Last Friday, Jon Rahm returned to earthly golfers. He played a four-over-par round at the Arnold Palmer Invitational tournament in Orlando, something he hadn’t seen in a long time. Because a series had lasted for three months that seemed almost superhuman on the golf greens. 4th, 8th, 1st, 1st, 7th, 3rd, 1st – these were the Spaniard’s placements since the beginning of the year. In Orlando, Rahm has now shared 39th place, which in a way was logical: he played perfect golf for weeks, he seemed almost unbeatable – and just before returning to normal spheres he got a little cocky.
Rahm was asked whether, in view of his record, he would still deal with the best players of the present, namely Rory McIlroy and Scottie Scheffler; or whether it is only about the records of Tiger Woods, Jack Nicklaus and Arnold Palmer. He answered cautiously at first – he really only wanted to see from day to day – but Rahm then revealed the truth: “In a way: yes.”
Comparisons to Woods, Nicklaus, Palmer are more common in golf, The Neverending Story sells fantastically on TV. But, according to the mythology of this sport, putting yourself in this row with even the most cautious hints usually enrages the gods of golf: “They then humiliate you a little,” said Rahm. Things always went so incredibly well throughout his career, however, that comparisons seemed fitting; The world number one should have recognized that himself by now, who is already playing for his fourth win of the season at the Players Championship in Ponte Vedra Beach in one of the most important tournaments of the year.
It’s the blend of his humble beginnings and fairytale rise that makes Rahm such a standout golfer and character. Almost 1,500 people live in his birthplace Barrika, half an hour’s drive north of Bilbao in the Basque Country. It was not at one of the golf-loving country’s prestigious clubs that young Rahm learned the game, but at a teeing ground with a putting green on a concrete base that withstood the harsh Basque winter better than real grass.
But the Basque Country has an excellent reputation in the European Gulf. Less than an hour and a half away from Barrika is Pedreña, the hometown of the man who started the golf boom in Spain: Severiano Ballesteros. Sevewho died of cancer in 2011, is an almost mystical figure in golf because, against all odds, he worked his way from humble northern Spanish conditions to the top of the world, which at the time was dominated by wealthy Americans and elitist Britons.
In college in Arizona they called him Rahmbo
The fact that the 1997 Ryder Cup took place at the Valderrama Club in southern Spain was thanks to Ballesteros – and in a way also decisive for Rahm’s career. “After that, all of my father’s friends convinced him that he had to teach me how to play golf,” Rahm said some time ago.
Like Ballesteros before him, young Jon quickly became his country’s best young player. At the age of 19 he immigrated to Arizona. There, Jon Rahm, talent from Spain, quickly became the flagship player at Arizona State University with the nickname Mercy, who sometimes found it difficult to control his temper. Despite that, he racked up ten collegiate victories, became the world’s top amateur player and twice won the Ben Hogan Award for best collegiate player – a feat unmatched before him.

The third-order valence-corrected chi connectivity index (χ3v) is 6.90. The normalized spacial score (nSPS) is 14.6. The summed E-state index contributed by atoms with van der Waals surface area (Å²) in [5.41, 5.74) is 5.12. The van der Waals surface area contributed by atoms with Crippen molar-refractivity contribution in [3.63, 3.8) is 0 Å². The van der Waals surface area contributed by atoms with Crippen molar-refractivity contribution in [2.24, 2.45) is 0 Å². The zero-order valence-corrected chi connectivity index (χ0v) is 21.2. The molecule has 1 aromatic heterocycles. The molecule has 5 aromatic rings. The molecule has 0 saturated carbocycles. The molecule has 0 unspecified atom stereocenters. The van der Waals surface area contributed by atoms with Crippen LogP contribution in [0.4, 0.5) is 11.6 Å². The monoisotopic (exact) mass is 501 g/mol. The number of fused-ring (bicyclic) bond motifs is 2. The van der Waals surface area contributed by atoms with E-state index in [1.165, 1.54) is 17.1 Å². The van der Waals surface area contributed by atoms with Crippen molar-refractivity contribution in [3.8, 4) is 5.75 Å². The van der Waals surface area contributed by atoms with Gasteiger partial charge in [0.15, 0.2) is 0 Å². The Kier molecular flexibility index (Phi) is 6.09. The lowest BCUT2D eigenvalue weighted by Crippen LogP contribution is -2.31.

So it’s logical in a way that at the age of 28 Rahm is now the best player in the world. For the second time in a row, he is the world number one at a tournament that enjoys a similar status among players as the four major tournaments. In a press conference, Rahm recalled how he lost his nerve on his first visit at the age of 22: “It was a wild time back then, I quickly made it into the top ten in the world – the attention you get with it is nobody prepared.” Mercy has since calmed down, started a family and, as he says, only uses his ferocity to spur himself on the pitch.
However, Rahm has retained one thing, in the tradition of Ballesteros, who always saw himself as an ambassador for sport. Like Ballesteros then and McIlroy today, Rahm mostly plays in the USA to compete with the best, but never neglects his home country. The Open de Espana is one of the more normal tournaments on the European DP World Tour, but it is a fixture on Rahm’s calendar. He has already won the trophy three times in his home country, and he keeps emphasizing how important the connection to Spain is to him, even though he now lives in Arizona.
Ballesteros not only inspired his home country to play golf, but also all of Europe with his passion for the Ryder Cup. Jon Rahm is also on his trail: in 2018 he won an important duel against Tiger Woods as a rookie, in 2021 he was the most successful European in a team defeat. The great triumph as a leader is still missing. In autumn, however, there will be the next chance in Rome to continue working on making comparisons between legends realistic at the Ryder Cup 2023.